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Roughly 1 million state residents will have access to emergency food benefits following a settlement reached this week in a lawsuit filed last year against the U.S. Department of Agriculture.
Two plaintiffs, California residents Robin Hall and Steven Summers, filed the suit last May after they were denied emergency Supplemental Nutrition Assistance Program benefits because they already received the maximum monthly SNAP benefit amount, which was then $194.
As part of the settlement, the USDA will be required to pay at least $95 in emergency benefits per month to each household already receiving monthly SNAP benefits, regardless of the size of their existing monthly benefits.
“Even before the pandemic, I worked hard to stretch my monthly SNAP benefits to meet my food needs. The pandemic made it much harder to get regular meals,” Hall said in a statement. “This emergency assistance will be a huge help to me and many others.”
Federal legislators, in the early days of the pandemic last year, authorized the USDA to approve states’ requests to increase SNAP benefits.
“Even before the pandemic, I worked hard to stretch my monthly SNAP benefits to meet my food needs. The pandemic made it much harder to get regular meals.”Robin Hall, plaintiff
However, the USDA did not approve California’s initial emergency funding request for SNAP, known as CalFresh in the state, because it included emergency funds for beneficiaries receiving the monthly maximum.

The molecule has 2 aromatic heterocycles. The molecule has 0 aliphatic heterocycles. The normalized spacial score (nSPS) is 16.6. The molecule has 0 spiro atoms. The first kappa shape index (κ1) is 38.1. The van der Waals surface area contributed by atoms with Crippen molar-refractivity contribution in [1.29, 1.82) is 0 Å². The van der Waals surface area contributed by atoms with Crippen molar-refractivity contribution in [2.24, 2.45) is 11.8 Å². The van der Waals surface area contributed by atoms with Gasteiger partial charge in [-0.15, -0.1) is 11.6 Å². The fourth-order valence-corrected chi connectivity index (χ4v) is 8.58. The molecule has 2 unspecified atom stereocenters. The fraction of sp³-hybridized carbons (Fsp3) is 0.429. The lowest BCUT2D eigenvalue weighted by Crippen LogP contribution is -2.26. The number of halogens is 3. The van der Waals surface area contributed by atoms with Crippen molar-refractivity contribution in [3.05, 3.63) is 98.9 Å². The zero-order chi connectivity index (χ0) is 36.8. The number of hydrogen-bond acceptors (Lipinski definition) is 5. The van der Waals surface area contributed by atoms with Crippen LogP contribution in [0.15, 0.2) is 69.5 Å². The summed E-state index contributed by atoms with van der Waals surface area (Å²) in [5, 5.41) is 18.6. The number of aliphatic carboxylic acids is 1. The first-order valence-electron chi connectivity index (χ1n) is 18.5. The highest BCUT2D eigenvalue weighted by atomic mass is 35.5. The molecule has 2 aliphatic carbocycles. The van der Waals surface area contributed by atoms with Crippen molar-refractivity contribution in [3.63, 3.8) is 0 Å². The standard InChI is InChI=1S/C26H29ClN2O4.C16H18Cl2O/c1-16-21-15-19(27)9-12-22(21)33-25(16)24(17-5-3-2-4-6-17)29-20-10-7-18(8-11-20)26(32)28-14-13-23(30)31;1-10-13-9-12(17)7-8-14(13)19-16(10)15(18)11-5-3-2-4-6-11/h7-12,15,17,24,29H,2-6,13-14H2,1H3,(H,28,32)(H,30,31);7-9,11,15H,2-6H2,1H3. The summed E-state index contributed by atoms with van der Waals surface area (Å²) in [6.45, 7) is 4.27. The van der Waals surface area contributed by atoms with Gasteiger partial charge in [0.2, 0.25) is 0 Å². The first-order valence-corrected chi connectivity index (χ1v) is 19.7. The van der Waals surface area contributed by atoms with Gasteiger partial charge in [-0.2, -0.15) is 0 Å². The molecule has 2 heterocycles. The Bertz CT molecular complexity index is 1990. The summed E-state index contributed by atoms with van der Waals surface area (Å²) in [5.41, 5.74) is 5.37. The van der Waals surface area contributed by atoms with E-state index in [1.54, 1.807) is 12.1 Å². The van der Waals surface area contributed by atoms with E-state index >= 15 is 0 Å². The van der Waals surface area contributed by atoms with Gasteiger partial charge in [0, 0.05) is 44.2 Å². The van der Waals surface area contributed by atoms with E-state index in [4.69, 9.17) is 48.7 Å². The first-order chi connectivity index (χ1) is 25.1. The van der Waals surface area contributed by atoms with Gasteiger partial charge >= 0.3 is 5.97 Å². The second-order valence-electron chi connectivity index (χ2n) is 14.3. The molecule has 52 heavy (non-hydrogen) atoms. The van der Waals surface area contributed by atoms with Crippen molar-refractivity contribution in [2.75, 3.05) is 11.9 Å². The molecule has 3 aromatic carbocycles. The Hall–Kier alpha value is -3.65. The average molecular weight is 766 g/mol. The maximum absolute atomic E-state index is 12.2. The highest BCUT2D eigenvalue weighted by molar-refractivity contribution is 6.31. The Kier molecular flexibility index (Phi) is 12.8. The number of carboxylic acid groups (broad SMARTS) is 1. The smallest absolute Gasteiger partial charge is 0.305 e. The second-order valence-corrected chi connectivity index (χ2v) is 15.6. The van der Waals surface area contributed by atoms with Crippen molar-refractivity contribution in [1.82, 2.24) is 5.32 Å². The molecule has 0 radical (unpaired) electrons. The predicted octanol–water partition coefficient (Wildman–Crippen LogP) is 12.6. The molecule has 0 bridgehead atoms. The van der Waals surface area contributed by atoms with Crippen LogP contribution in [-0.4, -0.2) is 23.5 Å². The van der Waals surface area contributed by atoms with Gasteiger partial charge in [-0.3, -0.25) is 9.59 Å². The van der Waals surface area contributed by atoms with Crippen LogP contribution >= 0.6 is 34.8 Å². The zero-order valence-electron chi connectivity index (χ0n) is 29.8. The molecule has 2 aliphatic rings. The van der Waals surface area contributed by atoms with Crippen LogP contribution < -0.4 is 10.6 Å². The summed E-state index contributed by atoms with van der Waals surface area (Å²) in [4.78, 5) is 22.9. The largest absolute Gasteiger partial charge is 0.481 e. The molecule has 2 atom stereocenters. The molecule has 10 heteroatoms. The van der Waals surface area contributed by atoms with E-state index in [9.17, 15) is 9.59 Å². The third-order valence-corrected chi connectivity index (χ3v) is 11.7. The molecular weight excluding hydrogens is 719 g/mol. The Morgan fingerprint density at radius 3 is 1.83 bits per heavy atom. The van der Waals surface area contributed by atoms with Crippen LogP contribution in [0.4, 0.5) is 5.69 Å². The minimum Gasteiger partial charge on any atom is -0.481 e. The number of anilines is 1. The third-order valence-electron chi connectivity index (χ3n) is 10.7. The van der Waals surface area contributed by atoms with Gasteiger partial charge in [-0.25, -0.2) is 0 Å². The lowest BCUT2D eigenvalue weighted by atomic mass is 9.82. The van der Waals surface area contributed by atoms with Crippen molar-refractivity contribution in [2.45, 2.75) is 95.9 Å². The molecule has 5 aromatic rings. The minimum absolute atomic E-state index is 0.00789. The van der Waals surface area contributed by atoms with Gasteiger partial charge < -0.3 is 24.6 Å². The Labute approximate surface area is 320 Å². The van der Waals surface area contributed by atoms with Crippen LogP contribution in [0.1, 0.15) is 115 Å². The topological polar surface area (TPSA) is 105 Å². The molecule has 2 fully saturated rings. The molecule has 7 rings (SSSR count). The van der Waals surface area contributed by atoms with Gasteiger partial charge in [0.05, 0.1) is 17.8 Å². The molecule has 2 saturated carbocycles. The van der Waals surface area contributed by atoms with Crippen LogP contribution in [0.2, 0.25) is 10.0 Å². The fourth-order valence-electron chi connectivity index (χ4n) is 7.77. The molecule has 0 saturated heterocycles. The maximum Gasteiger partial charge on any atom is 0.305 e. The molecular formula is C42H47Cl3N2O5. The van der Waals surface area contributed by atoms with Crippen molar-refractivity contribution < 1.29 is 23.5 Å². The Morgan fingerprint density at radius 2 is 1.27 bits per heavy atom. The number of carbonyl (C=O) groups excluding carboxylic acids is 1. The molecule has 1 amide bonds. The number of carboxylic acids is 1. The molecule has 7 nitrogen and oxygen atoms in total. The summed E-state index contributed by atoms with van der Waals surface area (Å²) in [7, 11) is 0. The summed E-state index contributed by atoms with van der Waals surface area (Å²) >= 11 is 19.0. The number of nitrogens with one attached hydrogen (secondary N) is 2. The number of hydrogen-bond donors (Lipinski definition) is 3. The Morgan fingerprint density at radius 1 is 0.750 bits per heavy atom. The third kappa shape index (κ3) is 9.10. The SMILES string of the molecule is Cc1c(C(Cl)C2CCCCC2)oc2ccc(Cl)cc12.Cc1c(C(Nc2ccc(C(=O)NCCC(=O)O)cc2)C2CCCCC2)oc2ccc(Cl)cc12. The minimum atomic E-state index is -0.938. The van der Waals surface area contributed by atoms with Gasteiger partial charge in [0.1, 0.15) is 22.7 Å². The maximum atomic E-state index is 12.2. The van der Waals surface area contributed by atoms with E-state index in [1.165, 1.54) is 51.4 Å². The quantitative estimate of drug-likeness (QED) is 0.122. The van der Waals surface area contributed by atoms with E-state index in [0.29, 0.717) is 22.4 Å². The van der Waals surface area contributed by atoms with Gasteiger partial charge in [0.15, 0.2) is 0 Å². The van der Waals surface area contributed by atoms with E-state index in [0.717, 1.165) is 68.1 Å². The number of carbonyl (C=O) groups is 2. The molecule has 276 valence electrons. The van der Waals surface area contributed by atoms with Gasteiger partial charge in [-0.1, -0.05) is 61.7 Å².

The USDA eventually approved California’s request only after it removed households receiving the monthly maximum benefits, which prompted the lawsuit from Hall and Summers.
After taking office in January, President Joe Biden signed an executive order imploring the USDA to extend SNAP benefits to all households in the program. The expansion of emergency benefits will support an estimated 12 million people.
The Impact Fund and the Western Center on Law and Poverty represented the two plaintiffs in the suit, which they filed in the U.S. District Court for the Northern District of California in Oakland.
“The past year has been incredibly hard for people with very low incomes,” said Alexander Prieto, a senior litigator with the Western Center on Law and Poverty. “This settlement and USDA’s new guidance is a step in a different direction, and we hope for continued efforts to expand, rather than take away, vital safety net programs.”